It was repainted in summer 2000 by Abbey Coaches, out of the brown livery and into the pseudo-Leger Holidays livery that Delta now used. Delta did quite a lot of work for Leger but to adopt their livery for most of the fleet was either misguided ambition, or downright forwardness. Perhaps the intention was to appear that Delta was part of a much larger UK-wide organisation. The side lockers of the coach had now seen better days with rusting locks and hinges, and they were quite difficult to open. This in turn caused water ingress and dirt to gather inside. These problems are difficult to remedy on ageing coaches so they were not repaired. The rear luggage boot lock/catch had long since broken, so the boot had to be accessed via the side flaps. The interior airline-style luggage lockers worked quite well but one or two would notclose properly by this time. These body defects were only typical of a vehicle of its age and it was still quite reliable and adequate for most local work.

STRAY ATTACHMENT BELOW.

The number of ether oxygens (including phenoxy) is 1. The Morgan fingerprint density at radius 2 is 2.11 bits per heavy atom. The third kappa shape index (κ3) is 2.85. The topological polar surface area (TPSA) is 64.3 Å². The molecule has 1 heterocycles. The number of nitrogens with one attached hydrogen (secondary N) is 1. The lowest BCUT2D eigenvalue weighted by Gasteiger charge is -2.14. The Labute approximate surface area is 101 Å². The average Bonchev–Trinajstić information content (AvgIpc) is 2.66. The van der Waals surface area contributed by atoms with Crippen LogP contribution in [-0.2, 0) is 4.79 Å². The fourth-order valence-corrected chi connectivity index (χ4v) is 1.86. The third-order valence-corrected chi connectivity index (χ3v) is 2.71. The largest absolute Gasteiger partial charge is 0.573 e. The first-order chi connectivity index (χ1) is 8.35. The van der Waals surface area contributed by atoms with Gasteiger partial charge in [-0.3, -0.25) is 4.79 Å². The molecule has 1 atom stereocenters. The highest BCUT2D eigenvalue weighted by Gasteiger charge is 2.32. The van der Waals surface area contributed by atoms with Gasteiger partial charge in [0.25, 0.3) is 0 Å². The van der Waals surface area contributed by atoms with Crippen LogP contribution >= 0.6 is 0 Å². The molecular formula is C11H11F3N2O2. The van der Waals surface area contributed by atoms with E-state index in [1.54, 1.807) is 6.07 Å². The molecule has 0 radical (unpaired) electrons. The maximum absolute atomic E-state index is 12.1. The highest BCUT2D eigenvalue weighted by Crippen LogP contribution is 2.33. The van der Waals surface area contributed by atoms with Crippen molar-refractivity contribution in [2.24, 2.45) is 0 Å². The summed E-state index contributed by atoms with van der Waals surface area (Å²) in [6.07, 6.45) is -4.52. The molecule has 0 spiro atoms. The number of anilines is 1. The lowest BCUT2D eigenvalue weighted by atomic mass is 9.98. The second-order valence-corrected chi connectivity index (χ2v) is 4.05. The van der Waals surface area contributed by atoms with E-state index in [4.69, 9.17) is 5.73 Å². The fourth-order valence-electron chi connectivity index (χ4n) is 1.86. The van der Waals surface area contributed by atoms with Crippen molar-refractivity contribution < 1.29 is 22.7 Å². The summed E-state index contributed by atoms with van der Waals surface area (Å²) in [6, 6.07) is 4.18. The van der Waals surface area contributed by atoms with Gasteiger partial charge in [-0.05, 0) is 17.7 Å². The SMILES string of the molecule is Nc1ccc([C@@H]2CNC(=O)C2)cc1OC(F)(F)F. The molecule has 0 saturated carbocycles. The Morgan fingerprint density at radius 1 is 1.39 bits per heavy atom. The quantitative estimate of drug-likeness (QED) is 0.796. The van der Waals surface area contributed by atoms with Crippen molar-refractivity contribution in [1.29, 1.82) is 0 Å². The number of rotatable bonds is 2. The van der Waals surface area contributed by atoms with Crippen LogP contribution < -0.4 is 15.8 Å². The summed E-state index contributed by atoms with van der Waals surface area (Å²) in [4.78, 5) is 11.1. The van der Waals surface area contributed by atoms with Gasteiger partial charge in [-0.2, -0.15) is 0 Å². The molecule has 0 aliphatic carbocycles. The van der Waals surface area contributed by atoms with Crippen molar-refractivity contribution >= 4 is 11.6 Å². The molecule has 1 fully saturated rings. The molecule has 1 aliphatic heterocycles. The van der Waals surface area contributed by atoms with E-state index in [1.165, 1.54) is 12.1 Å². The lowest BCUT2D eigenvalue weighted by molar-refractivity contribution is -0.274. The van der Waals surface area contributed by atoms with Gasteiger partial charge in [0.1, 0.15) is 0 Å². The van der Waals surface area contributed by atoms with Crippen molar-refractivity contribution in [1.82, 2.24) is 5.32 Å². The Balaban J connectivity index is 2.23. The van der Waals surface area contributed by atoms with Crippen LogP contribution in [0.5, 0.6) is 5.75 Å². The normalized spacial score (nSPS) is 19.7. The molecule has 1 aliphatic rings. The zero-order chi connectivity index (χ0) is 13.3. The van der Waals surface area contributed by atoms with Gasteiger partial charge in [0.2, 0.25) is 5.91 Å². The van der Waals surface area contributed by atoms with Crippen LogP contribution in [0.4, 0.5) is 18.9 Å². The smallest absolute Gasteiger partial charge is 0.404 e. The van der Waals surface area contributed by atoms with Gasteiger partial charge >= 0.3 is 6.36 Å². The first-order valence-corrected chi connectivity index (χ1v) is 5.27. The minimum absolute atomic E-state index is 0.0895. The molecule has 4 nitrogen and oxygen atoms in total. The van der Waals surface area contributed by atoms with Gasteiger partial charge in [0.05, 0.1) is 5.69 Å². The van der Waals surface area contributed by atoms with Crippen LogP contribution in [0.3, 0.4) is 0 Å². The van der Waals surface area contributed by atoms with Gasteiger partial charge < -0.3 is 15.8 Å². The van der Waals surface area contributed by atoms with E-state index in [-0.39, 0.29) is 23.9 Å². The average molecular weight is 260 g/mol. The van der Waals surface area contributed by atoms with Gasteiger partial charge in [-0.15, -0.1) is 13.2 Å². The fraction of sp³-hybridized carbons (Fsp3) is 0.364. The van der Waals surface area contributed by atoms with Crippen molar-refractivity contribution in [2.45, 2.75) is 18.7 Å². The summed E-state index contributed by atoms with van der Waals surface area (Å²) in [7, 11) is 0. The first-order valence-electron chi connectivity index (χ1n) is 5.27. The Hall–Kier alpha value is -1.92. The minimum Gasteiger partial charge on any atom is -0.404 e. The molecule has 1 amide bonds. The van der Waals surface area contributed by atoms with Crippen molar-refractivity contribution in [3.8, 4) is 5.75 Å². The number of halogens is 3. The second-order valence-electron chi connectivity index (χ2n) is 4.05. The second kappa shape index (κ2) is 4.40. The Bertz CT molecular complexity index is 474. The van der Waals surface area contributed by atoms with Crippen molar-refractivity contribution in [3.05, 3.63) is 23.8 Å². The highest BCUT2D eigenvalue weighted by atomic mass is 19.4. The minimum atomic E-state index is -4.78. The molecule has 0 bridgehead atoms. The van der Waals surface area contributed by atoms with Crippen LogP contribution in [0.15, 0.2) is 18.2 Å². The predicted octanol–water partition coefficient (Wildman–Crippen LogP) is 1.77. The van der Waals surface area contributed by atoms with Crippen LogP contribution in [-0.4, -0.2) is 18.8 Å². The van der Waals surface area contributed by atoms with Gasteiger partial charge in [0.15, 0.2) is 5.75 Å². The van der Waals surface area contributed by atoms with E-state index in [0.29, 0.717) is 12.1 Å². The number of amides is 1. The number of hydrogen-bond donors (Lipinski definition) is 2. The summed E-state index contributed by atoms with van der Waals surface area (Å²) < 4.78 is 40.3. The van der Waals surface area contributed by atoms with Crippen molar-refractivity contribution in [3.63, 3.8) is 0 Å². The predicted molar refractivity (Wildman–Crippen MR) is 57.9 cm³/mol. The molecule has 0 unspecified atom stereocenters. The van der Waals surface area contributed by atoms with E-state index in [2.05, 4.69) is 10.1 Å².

However, in June 2001, the Padane was due for MOT. It needed some remedial work but there was basically little wrong with it. However, Delta’s financial situation was not improving and it was decided not to re-submit the vehicle. This was one of a few vehicles laid up with a view to eventually “getting them back on the road” but the reality was harsher and it never happened due to problems both in staffing and finance, typical of many small businesses. Thus the vehicle was laid up in the yard for some 18 months until Delta ceased coach operations in January 2003 and the Delta Holidays subsidiary was sold to Compass Royston.